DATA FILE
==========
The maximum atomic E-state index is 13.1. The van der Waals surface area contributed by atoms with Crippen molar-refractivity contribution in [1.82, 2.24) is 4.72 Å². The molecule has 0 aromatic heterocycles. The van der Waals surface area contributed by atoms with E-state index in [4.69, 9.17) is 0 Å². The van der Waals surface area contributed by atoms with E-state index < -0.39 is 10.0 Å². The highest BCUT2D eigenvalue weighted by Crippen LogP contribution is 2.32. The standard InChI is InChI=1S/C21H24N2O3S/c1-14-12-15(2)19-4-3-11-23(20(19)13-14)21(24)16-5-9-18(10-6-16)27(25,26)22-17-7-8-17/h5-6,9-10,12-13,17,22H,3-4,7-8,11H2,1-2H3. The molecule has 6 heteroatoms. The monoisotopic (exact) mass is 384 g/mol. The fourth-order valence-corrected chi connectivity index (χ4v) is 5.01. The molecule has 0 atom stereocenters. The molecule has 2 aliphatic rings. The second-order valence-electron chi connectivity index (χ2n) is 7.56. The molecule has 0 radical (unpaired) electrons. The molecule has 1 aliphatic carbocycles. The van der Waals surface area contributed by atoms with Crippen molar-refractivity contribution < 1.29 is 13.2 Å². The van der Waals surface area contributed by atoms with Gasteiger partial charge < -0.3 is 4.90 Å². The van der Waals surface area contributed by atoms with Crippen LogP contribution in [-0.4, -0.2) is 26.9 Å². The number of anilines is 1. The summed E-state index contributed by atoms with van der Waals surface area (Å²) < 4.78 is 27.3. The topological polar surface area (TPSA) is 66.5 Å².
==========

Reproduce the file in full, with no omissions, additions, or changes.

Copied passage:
The maximum atomic E-state index is 13.1. The van der Waals surface area contributed by atoms with Crippen molar-refractivity contribution in [1.82, 2.24) is 4.72 Å². The molecule has 0 aromatic heterocycles. The van der Waals surface area contributed by atoms with E-state index in [4.69, 9.17) is 0 Å². The van der Waals surface area contributed by atoms with E-state index < -0.39 is 10.0 Å². The highest BCUT2D eigenvalue weighted by Crippen LogP contribution is 2.32. The standard InChI is InChI=1S/C21H24N2O3S/c1-14-12-15(2)19-4-3-11-23(20(19)13-14)21(24)16-5-9-18(10-6-16)27(25,26)22-17-7-8-17/h5-6,9-10,12-13,17,22H,3-4,7-8,11H2,1-2H3. The molecule has 6 heteroatoms. The monoisotopic (exact) mass is 384 g/mol. The fourth-order valence-corrected chi connectivity index (χ4v) is 5.01. The molecule has 0 atom stereocenters. The molecule has 2 aliphatic rings. The second-order valence-electron chi connectivity index (χ2n) is 7.56. The molecule has 0 radical (unpaired) electrons. The molecule has 1 aliphatic carbocycles. The van der Waals surface area contributed by atoms with Crippen molar-refractivity contribution < 1.29 is 13.2 Å². The van der Waals surface area contributed by atoms with Gasteiger partial charge < -0.3 is 4.90 Å². The van der Waals surface area contributed by atoms with Crippen LogP contribution in [-0.4, -0.2) is 26.9 Å². The number of anilines is 1. The summed E-state index contributed by atoms with van der Waals surface area (Å²) < 4.78 is 27.3. The topological polar surface area (TPSA) is 66.5 Å².